This is a sneak preview of Touch and Go, by Lisa Gardner (Penguin Group USA, 2013, 400 pages) Available February 5, 2013.
Many people can remember the days when that special someone was in our heads every minute of every day, and how we prized whatever time we spent with them laughing, playing, making love, or just hanging out. They were the focus of our universe, and we just knew we were the focus of theirs. What a wonderful trip. But then, sometimes–even after years of marriage with children–we notice that that special look we used to see is gone. Is it just because the intoxicating whiff of Emeraude has been overpowered by eau de Vicks VapoRub–or is there something more fundamental, more selfish going on? And what do we do about it? Let is slide? Hope it gets better? Or bury our heads in the sand?
And what if it doesn’t get better?
In Lisa Gardner’s new novel, Touch and Go, we encounter a family in crisis. On the surface, things couldn’t be peachier. Justin Denbe is a self-made millionaire, owner of his own construction company, who happens to be damned good looking to boot. His beautiful wife, Libby, grew up on the wrong side of Boston, and happened to fall head over heels (I hate cliches, but it works here) in love with Justin the first time she saw him. After almost two decades of marriage, they have a beautiful 15-year old daughter and they live in the Back Bay section of Boston where real estate is out of reach even during a downturn in the economy. Life couldn’t be better.
Then we learn that things aren’t as good as they seem on the surface. Cracks are beginning to show up. Justin, it seems, has developed certain behavioral characteristics that his father was famous for–one of which is that he can’t keep his pants on around good-looking women. Libby is secretly hooked on prescription pain pills and never met a physician with a prescription pad she didn’t like. And 15-year old Ashlyn? She is watching this whole thing develop and feels helpless to do anything about it. She essentially feels abandoned.
So, in many ways, this is a book about a family in crisis–and how that family finally comes to face the crisis. Or is it too late?
But wait! I am sure you are saying, “Isn’t Lisa Gardner a mystery writer?” Why yes, she is. And a good one at that.
So what’s the mystery?
Well, the family may never have faced their crisis at all but for one fortuitous (or devastating–you decide after reading this) event: On a Friday evening, after Justin and Libby arrive back in their townhouse after a “date night” (something they had been doing to patch up little things like Justin’s infidelity), the entire family is kidnapped. And the kidnappers aren’t amateurs. They are very professional–and very scary.
The depth of the family’s misery is revealed slowly after the kidnapping, and from Libby’s point of view. She is the narrator of their experience inside the place where they are being held. Here, although they are facing the uncertainty of their situation (why were they kidnapped? For money? Or for something else? Will they be released–or does someone want them dead?), they are confined in a cell and the three of them, forced together in close quarters, have no choice but to confront their demons. Sort of a forced therapy, if you will. Their experiences with each other, with all of the love-hate overtones, are truly touching in places and it is clear that Gardner is maturing into a writer with more than forensics and body-farm smarts going for her. She has a heart.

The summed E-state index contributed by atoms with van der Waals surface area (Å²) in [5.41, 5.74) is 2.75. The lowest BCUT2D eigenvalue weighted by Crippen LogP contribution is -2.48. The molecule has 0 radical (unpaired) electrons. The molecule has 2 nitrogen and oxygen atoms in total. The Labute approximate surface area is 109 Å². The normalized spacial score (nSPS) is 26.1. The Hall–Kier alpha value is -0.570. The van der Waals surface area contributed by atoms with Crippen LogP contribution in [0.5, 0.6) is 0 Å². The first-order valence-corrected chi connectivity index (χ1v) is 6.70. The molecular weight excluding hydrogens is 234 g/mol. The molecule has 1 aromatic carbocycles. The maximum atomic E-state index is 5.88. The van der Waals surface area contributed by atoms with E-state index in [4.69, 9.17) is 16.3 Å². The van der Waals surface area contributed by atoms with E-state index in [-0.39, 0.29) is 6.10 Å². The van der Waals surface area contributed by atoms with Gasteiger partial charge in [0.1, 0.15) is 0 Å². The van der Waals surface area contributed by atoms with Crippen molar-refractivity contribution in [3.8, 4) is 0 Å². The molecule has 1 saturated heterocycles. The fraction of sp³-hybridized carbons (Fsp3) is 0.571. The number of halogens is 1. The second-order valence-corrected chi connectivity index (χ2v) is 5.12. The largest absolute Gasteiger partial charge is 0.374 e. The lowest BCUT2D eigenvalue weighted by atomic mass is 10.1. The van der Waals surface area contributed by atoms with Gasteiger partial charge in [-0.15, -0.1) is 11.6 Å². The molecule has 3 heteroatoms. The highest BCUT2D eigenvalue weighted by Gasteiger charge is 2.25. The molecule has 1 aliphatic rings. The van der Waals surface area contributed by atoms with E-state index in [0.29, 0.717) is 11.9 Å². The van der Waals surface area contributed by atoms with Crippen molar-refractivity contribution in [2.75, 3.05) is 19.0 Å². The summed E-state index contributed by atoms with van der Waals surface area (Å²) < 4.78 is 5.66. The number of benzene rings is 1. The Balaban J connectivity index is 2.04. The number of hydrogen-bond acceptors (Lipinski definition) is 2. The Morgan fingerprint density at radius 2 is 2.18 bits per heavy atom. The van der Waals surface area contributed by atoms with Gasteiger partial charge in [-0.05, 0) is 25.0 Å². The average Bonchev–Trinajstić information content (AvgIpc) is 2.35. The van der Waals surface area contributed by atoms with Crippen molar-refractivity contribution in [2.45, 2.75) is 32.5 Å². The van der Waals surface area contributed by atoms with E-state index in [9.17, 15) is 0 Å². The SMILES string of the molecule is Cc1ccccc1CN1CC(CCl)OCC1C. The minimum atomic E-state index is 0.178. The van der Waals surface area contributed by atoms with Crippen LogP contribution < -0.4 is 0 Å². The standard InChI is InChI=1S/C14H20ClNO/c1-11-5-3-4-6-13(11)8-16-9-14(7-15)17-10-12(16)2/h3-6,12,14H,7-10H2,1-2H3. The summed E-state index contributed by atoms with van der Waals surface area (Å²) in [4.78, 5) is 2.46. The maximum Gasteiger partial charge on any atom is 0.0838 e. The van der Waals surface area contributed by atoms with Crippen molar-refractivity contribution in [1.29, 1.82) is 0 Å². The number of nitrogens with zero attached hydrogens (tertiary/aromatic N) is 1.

As though their family issues aren’t enough torture, there are the kidnappers themselves. Scary guys with tattoos on their heads, probably former military. Although violence is just beneath the surface, they seem to want to keep the family alive–at least for a while. But they are really scary people.
I have read Gardner’s books before, and have always found them entertaining. This one is different. Maybe because Gardner is different. She is growing, maturing, turning into more than just a writer of formula thrillers. Yes, we do have a story involving an investigator who has appeared before in her books–Tessa Leoni. We also meet a savvy detective from Northern New Hampshire, and a few FBI agents who become involved in the case. But this isn’t about the investigators. It is about the family. And that I find refreshing.
For over twenty years, mysteries have been paeans to the art of serial killing. It was intriguing for a whlle to read about sociopaths, forensics, body farms, blood work, autopsies, and the like–but after twenty years our fascination with Bundy-like antagonists needs to come to a close and deal more with the feelings of real crime victims rather than with their mutilated corpses. Gardner has taken a big step for a writer and a giant leap for “reader-kind” in this her newest novel.
But she has not sacrificed suspense. If, as Hitchcock once implied, suspense is created by the audience knowing what is on the other side of the door when the hero has no clue, this book is filled with suspense. As readers, we know where the family is being held and we are waiting, hoping, praying for the cops to pick up a map and figure it out for themselves–before it is too late.
This is good stuff.
Copyright 2013 Isaac Morris!